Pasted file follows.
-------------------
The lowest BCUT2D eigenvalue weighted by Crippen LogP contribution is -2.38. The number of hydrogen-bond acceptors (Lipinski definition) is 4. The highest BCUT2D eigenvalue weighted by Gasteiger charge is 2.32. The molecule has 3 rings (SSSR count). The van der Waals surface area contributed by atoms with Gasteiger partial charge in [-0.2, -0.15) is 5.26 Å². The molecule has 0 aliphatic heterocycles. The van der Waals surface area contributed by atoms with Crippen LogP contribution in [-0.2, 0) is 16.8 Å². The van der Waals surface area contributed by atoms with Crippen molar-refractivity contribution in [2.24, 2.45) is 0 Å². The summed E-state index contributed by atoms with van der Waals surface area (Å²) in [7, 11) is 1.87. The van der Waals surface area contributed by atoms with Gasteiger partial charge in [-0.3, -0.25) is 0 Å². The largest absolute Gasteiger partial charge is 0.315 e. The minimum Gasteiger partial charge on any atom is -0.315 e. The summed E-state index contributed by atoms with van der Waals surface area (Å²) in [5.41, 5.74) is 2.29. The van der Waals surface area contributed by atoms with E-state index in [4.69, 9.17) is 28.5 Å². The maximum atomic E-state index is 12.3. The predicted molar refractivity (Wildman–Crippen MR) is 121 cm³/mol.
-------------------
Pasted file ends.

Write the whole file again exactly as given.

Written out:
The lowest BCUT2D eigenvalue weighted by Crippen LogP contribution is -2.38. The number of hydrogen-bond acceptors (Lipinski definition) is 4. The highest BCUT2D eigenvalue weighted by Gasteiger charge is 2.32. The molecule has 3 rings (SSSR count). The van der Waals surface area contributed by atoms with Gasteiger partial charge in [-0.2, -0.15) is 5.26 Å². The molecule has 0 aliphatic heterocycles. The van der Waals surface area contributed by atoms with Crippen LogP contribution in [-0.2, 0) is 16.8 Å². The van der Waals surface area contributed by atoms with Crippen molar-refractivity contribution in [2.24, 2.45) is 0 Å². The summed E-state index contributed by atoms with van der Waals surface area (Å²) in [7, 11) is 1.87. The van der Waals surface area contributed by atoms with Gasteiger partial charge in [-0.3, -0.25) is 0 Å². The largest absolute Gasteiger partial charge is 0.315 e. The minimum Gasteiger partial charge on any atom is -0.315 e. The summed E-state index contributed by atoms with van der Waals surface area (Å²) in [5.41, 5.74) is 2.29. The van der Waals surface area contributed by atoms with E-state index in [4.69, 9.17) is 28.5 Å². The maximum atomic E-state index is 12.3. The predicted molar refractivity (Wildman–Crippen MR) is 121 cm³/mol.